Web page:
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Wellington Daily News - Wellington, KS
  • City will have to try annexation vote again

  • Wellington city council voted 3-2 to annex a piece of land southeast of Walmart at its meeting this week. A developer hopes to develop an apartment complex there, and get some city incentives to help with the development.
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  • Wellington city council voted 3-2 to annex a piece of land southeast of Walmart at its meeting this week.  A developer hopes to develop an apartment complex there, and get some city incentives to help with the development.
    City officials later realized they had made a procedural error, and the vote is not valid. An ordinance requires a majority of the entire council, which is four votes. Council member Kelly Green was not there because of an illness.
    According to a press release sent out by the city, the mayor could have cast the fourth vote. When the roll call vote was called, the mayor was not called on to vote, which should have happened.
    As a result the ordinance is not valid, and will be put on the agenda again at the Dec. 3 meeting.
    The land in question is an 11-acre parcel.
    At the meeting city administrator Gus Collins said the vote was only for annexation, and the city would have to approve the project itself at a later date. He wanted to get the vote taken in order to get the incentives in place in time for the developer.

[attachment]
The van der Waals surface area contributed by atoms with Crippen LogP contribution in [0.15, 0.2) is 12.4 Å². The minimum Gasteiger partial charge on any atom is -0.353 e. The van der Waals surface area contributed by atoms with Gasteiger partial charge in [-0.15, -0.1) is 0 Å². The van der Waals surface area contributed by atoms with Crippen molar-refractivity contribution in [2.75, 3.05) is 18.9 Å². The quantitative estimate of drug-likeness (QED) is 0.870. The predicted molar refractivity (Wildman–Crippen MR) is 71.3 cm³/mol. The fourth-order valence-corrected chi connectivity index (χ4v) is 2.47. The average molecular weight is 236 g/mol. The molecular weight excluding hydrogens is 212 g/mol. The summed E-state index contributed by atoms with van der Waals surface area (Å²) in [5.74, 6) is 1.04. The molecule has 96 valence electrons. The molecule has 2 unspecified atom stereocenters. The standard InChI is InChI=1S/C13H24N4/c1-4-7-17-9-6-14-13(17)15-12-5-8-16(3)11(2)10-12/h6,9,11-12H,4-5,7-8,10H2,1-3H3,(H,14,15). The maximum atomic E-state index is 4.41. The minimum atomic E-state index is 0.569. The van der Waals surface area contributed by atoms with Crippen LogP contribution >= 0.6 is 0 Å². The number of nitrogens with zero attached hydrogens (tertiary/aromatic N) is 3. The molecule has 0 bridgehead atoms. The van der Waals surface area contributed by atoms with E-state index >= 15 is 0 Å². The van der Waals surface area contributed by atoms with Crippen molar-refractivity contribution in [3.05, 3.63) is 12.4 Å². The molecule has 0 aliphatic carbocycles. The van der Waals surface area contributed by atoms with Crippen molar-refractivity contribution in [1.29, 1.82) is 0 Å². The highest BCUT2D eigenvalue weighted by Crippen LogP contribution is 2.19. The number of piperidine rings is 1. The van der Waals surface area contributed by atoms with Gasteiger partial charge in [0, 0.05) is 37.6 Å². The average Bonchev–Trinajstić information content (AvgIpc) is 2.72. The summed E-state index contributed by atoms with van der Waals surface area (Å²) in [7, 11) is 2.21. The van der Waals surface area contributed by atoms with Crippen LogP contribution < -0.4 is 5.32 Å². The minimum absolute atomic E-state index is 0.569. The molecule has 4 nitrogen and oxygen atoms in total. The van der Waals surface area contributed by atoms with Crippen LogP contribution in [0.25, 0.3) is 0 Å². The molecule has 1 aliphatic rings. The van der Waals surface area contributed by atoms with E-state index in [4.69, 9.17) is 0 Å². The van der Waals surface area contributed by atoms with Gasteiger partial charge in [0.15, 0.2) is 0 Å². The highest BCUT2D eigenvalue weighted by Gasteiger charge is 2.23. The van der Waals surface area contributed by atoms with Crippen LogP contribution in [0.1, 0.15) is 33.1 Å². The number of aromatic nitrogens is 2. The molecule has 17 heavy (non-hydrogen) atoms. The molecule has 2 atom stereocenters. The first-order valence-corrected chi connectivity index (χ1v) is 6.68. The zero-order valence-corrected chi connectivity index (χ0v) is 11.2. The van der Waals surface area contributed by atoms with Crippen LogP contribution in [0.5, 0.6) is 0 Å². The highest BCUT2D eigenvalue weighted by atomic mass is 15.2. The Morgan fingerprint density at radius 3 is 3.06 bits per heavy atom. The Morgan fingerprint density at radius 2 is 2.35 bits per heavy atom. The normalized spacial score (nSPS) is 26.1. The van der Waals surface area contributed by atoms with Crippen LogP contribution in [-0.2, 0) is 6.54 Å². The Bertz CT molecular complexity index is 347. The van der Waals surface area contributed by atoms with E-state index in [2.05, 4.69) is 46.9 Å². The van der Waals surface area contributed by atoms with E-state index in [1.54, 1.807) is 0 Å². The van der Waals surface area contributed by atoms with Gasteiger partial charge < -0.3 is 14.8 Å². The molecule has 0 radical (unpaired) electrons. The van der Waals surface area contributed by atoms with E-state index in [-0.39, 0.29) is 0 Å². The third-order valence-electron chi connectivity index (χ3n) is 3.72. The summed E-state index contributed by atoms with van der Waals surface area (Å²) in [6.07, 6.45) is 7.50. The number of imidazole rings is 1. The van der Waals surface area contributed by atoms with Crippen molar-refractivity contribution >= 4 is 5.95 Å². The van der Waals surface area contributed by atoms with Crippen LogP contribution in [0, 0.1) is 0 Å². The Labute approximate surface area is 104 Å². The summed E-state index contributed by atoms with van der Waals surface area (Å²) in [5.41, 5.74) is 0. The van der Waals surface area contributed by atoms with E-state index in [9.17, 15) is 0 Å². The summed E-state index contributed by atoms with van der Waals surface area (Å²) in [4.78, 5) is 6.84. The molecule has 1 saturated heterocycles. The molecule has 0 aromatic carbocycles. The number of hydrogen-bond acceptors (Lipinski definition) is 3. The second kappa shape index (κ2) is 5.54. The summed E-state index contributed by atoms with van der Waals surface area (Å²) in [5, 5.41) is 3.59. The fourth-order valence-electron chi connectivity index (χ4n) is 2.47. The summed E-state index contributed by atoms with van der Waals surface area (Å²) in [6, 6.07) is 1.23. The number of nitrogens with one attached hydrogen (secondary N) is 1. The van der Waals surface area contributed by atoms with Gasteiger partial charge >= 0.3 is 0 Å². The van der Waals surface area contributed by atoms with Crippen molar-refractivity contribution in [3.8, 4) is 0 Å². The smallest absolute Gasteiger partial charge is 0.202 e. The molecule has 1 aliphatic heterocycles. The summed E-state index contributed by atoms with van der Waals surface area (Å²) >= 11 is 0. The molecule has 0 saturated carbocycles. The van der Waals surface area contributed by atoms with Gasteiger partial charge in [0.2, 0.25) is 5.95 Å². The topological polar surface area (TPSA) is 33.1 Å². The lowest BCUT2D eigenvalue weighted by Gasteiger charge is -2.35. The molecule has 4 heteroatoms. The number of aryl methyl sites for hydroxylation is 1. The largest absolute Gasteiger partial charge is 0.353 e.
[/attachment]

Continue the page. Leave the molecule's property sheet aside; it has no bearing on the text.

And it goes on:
He said the city would not be paying anything, and would recoup tax breaks and cost of infrastructure through a special property tax assessment.
    “It is a significant development. All we are doing tonight is annexing. I think it is an opportunity for the city to move forward,” Collins said.
    Councilman John Tracy voted against the measure, along with councilman Jim Valentine.
    Tracy said the city has been involved in this type investment in the past and it has not turned out well.
    He said three developers have tried this in recent years, and that has left the city on the hook for “several hundreds of thousands of dollars.”
    One has done well, he said, and one totally defaulted and the third one is still trying to rent all its apartments.
    “The Housing Development Incentives provide for the City (taxpayer) to pay for the infrastructure, then recoup their investment through special assessment property taxes.  The theory is that the developer has less money invested and can sell the lots cheaper, making them more attractive to buyers.  And while this theory looks good on paper, it doesn't have a very good track record,” Tracy said.
    Councilman John Brand voted for the ordinance, saying “you can’t be scared to move forward. Just because it hasn’t worked in the past, doesn’t mean it wont work.”
    Page 2 of 2 - Council members Jan Korte and Vince Wetta also voted for the ordinance.

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